The Galvus deal also appears to be, what some industry honchos termed, part of a portfolio “de-cluttering” effort in India by Novartis to align more broadly with the Swiss group’s global thrust as a pure-play innovative pharma company focused on five key therapeutic areas - cardiovascular, immunology, neuroscience, solid tumors and hematology. However, these experts also pointed out that portfolio reorientation efforts rank high on the agenda of several foreign firms in India. (Also see "Big Pharma Rescripts India Playbook" - In Vivo, 17 Nov, 2022.)
“Most multinational companies are hell-bent on doing that. They would rather have ‘very established’ brands like Augmentin or Becosules or then be very selective with their future pipeline. There is no in-between,” the former head of the foreign firm quoted previously maintained.
Firms such as Sanofi have over the recent past also moved out of non-core segments, preferring to focus on areas where it can win in India. (Also see "Sanofi India Chief Departs, Sets Transformative Path" - Scrip, 16 Jan, 2022.)
The French multinational had earlier divested brands such as skin cream Soframycin and Sofradex (framycetin sulfate and gramicidin) manufactured via third-party arrangements to Encube Ethicals Private Limited and also sold it its nutraceuticals business to Universal Nutriscience, a strategic partnership between private equity Kedaara Capital Fund II LLP and Universal Medicare Private Limited, among other initiatives.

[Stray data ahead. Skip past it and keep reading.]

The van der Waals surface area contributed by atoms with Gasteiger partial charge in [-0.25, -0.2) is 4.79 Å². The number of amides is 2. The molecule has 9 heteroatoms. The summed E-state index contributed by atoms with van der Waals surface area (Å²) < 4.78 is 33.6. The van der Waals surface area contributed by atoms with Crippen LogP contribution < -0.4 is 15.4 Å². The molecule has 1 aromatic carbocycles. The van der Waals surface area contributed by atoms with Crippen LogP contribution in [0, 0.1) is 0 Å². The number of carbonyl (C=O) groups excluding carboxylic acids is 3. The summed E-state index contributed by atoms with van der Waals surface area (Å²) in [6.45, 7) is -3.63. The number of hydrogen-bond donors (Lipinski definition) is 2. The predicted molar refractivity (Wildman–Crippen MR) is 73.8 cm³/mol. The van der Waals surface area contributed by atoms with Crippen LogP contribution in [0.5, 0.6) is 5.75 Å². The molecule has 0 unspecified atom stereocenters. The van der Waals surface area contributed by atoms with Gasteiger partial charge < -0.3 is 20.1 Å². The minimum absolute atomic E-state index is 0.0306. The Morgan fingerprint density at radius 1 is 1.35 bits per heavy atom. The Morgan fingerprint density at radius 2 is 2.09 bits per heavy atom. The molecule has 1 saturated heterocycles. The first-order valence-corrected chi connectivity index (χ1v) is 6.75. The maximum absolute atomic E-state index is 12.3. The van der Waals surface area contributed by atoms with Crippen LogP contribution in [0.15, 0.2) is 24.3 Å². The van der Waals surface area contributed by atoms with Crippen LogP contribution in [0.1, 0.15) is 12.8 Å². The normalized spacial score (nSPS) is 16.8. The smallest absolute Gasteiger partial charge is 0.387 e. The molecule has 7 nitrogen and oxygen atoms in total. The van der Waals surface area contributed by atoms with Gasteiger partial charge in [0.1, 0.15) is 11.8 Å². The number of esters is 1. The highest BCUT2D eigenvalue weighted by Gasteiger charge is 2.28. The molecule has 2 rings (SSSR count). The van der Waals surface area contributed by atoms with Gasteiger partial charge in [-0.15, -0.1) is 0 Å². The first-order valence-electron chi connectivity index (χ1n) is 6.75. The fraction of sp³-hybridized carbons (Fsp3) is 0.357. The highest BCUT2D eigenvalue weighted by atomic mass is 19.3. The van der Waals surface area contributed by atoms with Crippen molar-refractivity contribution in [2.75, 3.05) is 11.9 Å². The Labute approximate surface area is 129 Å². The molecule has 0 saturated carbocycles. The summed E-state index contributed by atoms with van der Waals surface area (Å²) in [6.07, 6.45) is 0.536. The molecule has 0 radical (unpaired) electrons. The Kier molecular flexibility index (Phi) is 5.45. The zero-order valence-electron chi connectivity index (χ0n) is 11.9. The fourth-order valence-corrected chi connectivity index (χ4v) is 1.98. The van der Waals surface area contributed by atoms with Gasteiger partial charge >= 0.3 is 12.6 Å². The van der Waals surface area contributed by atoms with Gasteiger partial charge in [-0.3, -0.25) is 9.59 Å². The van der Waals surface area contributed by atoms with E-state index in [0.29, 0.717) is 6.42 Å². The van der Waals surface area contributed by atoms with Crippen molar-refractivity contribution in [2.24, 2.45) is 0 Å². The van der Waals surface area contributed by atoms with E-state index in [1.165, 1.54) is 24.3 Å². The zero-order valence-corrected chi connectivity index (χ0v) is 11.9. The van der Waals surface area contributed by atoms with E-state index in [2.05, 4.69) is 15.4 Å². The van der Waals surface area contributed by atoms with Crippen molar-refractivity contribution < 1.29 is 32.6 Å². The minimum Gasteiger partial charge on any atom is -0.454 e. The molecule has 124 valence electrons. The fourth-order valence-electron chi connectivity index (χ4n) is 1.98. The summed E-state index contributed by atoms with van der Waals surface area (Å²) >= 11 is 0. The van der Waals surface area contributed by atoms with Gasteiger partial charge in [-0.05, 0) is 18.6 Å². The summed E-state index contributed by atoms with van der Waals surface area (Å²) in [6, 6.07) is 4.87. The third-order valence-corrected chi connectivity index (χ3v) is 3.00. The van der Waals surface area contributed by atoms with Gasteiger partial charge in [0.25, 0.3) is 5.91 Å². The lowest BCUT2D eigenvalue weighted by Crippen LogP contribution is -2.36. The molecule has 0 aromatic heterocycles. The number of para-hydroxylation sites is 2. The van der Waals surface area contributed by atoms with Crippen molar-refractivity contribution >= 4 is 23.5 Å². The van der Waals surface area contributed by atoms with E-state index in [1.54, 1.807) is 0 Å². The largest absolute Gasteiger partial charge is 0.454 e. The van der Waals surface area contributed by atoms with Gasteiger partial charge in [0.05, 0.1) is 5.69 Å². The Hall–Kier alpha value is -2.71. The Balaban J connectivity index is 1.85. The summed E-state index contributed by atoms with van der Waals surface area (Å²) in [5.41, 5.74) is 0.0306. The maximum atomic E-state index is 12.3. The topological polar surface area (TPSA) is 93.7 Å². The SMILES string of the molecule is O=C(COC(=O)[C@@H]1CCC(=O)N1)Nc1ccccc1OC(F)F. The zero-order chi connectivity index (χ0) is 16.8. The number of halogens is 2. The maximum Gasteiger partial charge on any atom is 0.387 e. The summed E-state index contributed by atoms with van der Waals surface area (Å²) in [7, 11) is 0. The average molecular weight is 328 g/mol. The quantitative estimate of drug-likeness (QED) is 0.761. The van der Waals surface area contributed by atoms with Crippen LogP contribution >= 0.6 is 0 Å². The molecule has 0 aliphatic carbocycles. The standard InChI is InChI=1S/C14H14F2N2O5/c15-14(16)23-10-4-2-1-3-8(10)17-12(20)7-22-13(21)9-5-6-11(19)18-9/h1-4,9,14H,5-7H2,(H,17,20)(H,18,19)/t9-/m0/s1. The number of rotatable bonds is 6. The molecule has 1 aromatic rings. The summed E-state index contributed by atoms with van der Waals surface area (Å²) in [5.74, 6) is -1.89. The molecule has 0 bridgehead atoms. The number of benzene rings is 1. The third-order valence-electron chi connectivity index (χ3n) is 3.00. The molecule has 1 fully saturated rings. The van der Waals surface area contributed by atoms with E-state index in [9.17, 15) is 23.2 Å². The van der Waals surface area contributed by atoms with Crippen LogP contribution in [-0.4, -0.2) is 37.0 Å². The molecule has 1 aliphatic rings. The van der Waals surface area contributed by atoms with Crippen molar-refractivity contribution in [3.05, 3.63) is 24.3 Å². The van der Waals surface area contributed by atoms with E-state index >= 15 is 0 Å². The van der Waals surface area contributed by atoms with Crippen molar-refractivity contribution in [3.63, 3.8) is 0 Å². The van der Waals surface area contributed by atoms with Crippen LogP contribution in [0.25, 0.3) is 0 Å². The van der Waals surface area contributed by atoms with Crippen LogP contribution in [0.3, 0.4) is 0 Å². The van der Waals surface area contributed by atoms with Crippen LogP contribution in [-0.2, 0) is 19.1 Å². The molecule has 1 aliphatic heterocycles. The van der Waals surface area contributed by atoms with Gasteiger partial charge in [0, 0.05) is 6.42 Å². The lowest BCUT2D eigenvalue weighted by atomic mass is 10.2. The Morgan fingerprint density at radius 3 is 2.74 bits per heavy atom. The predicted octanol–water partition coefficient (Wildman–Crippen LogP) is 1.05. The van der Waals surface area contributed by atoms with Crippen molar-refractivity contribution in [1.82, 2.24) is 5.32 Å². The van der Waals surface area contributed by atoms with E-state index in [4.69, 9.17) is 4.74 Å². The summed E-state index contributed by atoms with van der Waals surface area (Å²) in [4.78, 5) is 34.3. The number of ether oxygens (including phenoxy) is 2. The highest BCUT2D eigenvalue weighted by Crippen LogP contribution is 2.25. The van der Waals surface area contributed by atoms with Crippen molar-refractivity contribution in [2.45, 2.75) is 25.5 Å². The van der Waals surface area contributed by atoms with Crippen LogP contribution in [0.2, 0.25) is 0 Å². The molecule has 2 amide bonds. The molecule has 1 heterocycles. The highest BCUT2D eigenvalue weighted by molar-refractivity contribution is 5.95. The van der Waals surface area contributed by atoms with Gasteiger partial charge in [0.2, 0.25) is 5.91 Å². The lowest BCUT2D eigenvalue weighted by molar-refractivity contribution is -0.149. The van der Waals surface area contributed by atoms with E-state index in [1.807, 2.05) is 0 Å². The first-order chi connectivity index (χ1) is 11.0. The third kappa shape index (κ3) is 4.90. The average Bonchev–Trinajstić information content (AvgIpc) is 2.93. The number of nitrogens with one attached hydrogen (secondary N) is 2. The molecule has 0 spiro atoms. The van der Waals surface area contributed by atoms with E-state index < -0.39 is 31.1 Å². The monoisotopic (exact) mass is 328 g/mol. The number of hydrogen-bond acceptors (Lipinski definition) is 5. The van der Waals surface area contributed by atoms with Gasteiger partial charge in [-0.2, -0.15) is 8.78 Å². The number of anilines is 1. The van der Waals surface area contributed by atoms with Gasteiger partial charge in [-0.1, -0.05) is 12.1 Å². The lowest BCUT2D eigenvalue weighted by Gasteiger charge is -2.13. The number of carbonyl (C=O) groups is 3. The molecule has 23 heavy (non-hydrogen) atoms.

Novartis India Ltd. itself had 2022 struck a deal with Dr. Reddy's Laboratories Ltd., handing over sales and distribution of certain established brands, accounting for 50% of the listed entity’s 2020-2021 product revenues, to the Hyderabad-based company. The deal also saw the Swiss multinational let go of around 400 employees in India. (Also see "Novartis-Dr Reddy’s Sales Pact, Job Cuts: Are Foreign Firms Altering India Push?" - Scrip, 14 Feb, 2022.) (Also see "BioAsia 2023: Leaders from Novartis, Apple Talk Innovation, Tech, Data Privacy" - Scrip, 28 Feb, 2023.)
Globally, Novartis has unveiled plans to transform into a ‘pure-play’ innovative medicines company. “Our strategy is focused on five core attractive therapeutic areas, key technology platforms, and the US market, with the aim to increase value per new molecular entity from our deep pipeline”, Vas Narasimhan, CEO of Novartis, said in September last year. The other priority geographies for the Swiss group include China, Germany and Japan.